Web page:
DeFrancisco has served in the State Senate since 1993. A practicing attorney, he previously served on the Syracuse School Board and the Syracuse Common Council. He has about $1.4 million in his campaign account.
Two other Republicans have already announced their bids for governor: Assembly Minority Leader Brian Kolb and former Erie County Executive Joel Giambra.
State Seeks ‘Expressions of Interest’ for Long Island Sound Tunnel Project
Gov. Cuomo recently announced that the state Department of Transportation (DOT) has issued a Request for Expressions of Interest (RFEI) regarding the proposed Long Island tunnel project connecting Long Island and Westchester. The RFEI “invites interested parties to provide input on engineering, environmental, operations and financial considerations that will be used to inform the future development of a Request for Proposals.” It is due by April 2.
Gov. Cuomo said:
“Improving and expanding our transportation infrastructure is essential to moving New York forward. Today we are taking another step to advance an ambitious project that would reduce traffic on the impossibly congested Long Island Expressway, improve connectivity, and help ensure the region’s future economic competitiveness.”
DOT released a preliminary study in 2017 assessing the feasibility of a Long Island Sound Long Island Sound Tunnel; it found that such a tunnel would cost between $31.5 billion and $55.4 billion to build, depending on location and whether there are one or two tubes.
Senate Democrats Push for Ethics Reforms
Last week, Senate Democrats announced their support for a series of measures intended to address unethical behavior by public officials and to help restore New Yorkers’ faith in the political system.
The measures being pushed by the Senate Democratic Conference includes closing the LLC loophole; requiring the disclosure of political bundlers; requiring shareholder approval for corporate political contributions; lowering campaign contribution limits; and establishing a system of publicly-funded political campaigns.
Senate Democratic Leader Andrea Stewart-Cousins said:
“When voters feel removed from the political system and frustrated by corruption, state government must step in to fix it. My Senate Democratic colleagues and I want to restore New Yorkers’ faith in the political system by punishing unethical behavior by public officials, shining a light on how campaigns are funded, and ending large corporations’ ability to dump unlimited money into campaign accounts. I urge the Senate Republican Majority to join us in passing these common sense reforms to restore the voters’ faith in New York State government.”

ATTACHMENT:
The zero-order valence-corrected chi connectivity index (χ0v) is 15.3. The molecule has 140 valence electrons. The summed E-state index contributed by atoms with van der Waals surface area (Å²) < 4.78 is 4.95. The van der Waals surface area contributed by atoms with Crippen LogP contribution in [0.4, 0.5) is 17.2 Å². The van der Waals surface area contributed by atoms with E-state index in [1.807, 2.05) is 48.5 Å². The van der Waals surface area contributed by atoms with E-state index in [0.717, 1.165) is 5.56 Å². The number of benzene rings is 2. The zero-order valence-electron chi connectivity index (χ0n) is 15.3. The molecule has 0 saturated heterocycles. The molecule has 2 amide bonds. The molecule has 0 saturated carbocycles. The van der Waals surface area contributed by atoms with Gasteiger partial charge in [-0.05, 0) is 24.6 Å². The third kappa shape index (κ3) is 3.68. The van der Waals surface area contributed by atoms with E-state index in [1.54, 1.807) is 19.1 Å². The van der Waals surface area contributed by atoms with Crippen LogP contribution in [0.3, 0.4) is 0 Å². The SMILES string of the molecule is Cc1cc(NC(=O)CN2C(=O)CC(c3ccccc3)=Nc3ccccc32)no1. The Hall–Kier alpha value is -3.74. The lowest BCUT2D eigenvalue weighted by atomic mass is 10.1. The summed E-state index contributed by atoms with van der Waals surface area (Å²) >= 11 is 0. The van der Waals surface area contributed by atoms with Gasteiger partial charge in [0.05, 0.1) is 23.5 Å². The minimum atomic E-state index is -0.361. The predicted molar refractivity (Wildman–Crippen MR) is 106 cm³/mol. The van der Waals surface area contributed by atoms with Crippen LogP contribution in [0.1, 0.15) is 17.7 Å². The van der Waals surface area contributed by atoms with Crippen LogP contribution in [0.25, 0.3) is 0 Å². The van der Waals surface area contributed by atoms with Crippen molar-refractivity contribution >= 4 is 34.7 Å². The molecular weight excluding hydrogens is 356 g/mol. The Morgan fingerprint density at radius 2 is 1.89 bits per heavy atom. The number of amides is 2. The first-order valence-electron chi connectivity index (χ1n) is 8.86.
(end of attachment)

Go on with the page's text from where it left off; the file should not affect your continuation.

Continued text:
Constitutional Convention Supporters to Push Proposals in Legislature
A group of supporters of the failed effort to hold a state constitutional convention are taking their campaign for constitutional changes to the state Legislature.
The effort is being led by Evan Davis, onetime counsel to former Gov. Mario Cuomo, and includes former Chief Judge Jonathan Lippman, former Gov. David Paterson and former SEC Chairman Arthur Levitt Jr. The committee has registered an independent expenditure committee, the ‘Committee to Reform the State Constitution,’ that will enable it to spend money on future state elections.
The group plans to push for amendments to the state constitution that address public corruption; voting reforms; and changes to the state’s court system, including the ways in which judges are selected and their districts are drawn.
Group Pushing for ‘Safe Injection Facilities’ for Drug Addicts
Last week, a coalition called End Overdose NY launched a legislative effort to create safer consumption spaces (SCSs), also known as supervised injection facilities (SIFs), in New York State.
The coalition is made up of public health and healthcare professionals, faith leaders, family members of those struggling with opioid dependency, drug treatment providers as well as people in recovery, and those still actively using drugs. They are calling on state lawmakers to treat drug addiction as a public health problem, not a criminal justice problem.
According to advocates, the idea behind allowing drug users to inject opioids in a controlled environment is that it would be safer for people who are using drugs — there would be less of a risk of the person overdosing, and there would be trained personnel nearby to intervene.
According to a recent report by the Rockefeller Institute of Government, New York saw a 71 percent increase in opioid-related deaths between 2010 and 2015.
GOP Fundraiser Chele Chiavacci Farley Challenge Senator Kirsten Gillibrand
Last Thursday, Chele Chiavacci Farley, the New York State Republican Party’s New York City Finance Chair, announced that she will challenge Democratic U.S. Senator Kirsten Gillibrand. A veteran of the financial services industry, she has never run for public office before. (Watch her launch video here.)
She said that her top priority will be recapturing the more than $40 billion more in taxes that New Yorkers send to Washington than they receive back in services each year, and reinvest any additional federal money the state receives in roads, bridges and the New York City transit system.
Winners & Losers
The Legislature is in session next Monday and Tuesday.
Legislative budget hearings continue next week, with hearings on Health/ Medicaid on Monday and Mental Hygiene on Tuesday.
The Board of Regents holds its next meeting on February 12 and 13.
On February 14, the Assembly Environmental Conservation Committee is holding a public hearing “to examine the impacts of a federal offshore natural gas and oil lease authorization on New York’s environment” in Suffolk County.
The NYS Association of Black and Puerto Rican Legislators holds its 47th Annual Legislative Conference in Albany on February 16, 17 and 18.
The Public Service Commission (PSC) holds its next meeting on February 22.